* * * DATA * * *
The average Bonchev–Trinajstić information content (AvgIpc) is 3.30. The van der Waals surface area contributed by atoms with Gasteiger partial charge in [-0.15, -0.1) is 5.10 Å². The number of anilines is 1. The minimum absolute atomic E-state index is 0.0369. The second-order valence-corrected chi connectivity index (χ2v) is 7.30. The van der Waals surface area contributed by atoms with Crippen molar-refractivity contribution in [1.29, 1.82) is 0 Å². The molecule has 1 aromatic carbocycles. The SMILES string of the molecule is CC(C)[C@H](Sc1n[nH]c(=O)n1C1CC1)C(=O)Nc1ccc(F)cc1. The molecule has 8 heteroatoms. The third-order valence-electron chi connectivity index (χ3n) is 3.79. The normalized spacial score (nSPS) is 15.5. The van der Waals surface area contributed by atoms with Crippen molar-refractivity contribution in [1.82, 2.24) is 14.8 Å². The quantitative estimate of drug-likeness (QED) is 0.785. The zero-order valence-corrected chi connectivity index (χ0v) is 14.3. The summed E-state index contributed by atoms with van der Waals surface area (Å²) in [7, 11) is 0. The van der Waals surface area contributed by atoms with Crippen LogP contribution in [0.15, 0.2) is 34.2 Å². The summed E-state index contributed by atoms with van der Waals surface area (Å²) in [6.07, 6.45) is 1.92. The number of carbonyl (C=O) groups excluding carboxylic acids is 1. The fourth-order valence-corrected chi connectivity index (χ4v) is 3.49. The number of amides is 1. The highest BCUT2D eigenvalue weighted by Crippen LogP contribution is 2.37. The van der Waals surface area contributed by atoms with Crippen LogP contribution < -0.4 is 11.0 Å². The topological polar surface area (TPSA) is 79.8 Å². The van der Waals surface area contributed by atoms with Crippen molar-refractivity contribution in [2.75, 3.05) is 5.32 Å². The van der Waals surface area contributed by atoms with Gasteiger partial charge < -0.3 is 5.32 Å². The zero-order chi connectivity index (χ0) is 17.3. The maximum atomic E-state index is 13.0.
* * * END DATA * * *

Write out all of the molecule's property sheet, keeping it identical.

The average Bonchev–Trinajstić information content (AvgIpc) is 3.30. The van der Waals surface area contributed by atoms with Gasteiger partial charge in [-0.15, -0.1) is 5.10 Å². The number of anilines is 1. The minimum absolute atomic E-state index is 0.0369. The second-order valence-corrected chi connectivity index (χ2v) is 7.30. The van der Waals surface area contributed by atoms with Crippen molar-refractivity contribution in [1.29, 1.82) is 0 Å². The molecule has 1 aromatic carbocycles. The SMILES string of the molecule is CC(C)[C@H](Sc1n[nH]c(=O)n1C1CC1)C(=O)Nc1ccc(F)cc1. The molecule has 8 heteroatoms. The third-order valence-electron chi connectivity index (χ3n) is 3.79. The normalized spacial score (nSPS) is 15.5. The van der Waals surface area contributed by atoms with Crippen molar-refractivity contribution in [1.82, 2.24) is 14.8 Å². The quantitative estimate of drug-likeness (QED) is 0.785. The zero-order valence-corrected chi connectivity index (χ0v) is 14.3. The summed E-state index contributed by atoms with van der Waals surface area (Å²) in [7, 11) is 0. The van der Waals surface area contributed by atoms with Crippen LogP contribution in [0.15, 0.2) is 34.2 Å². The summed E-state index contributed by atoms with van der Waals surface area (Å²) in [6.07, 6.45) is 1.92. The number of carbonyl (C=O) groups excluding carboxylic acids is 1. The fourth-order valence-corrected chi connectivity index (χ4v) is 3.49. The number of amides is 1. The highest BCUT2D eigenvalue weighted by Crippen LogP contribution is 2.37. The van der Waals surface area contributed by atoms with Crippen LogP contribution < -0.4 is 11.0 Å². The topological polar surface area (TPSA) is 79.8 Å². The van der Waals surface area contributed by atoms with Crippen molar-refractivity contribution in [2.75, 3.05) is 5.32 Å². The van der Waals surface area contributed by atoms with Gasteiger partial charge < -0.3 is 5.32 Å². The zero-order chi connectivity index (χ0) is 17.3. The maximum atomic E-state index is 13.0.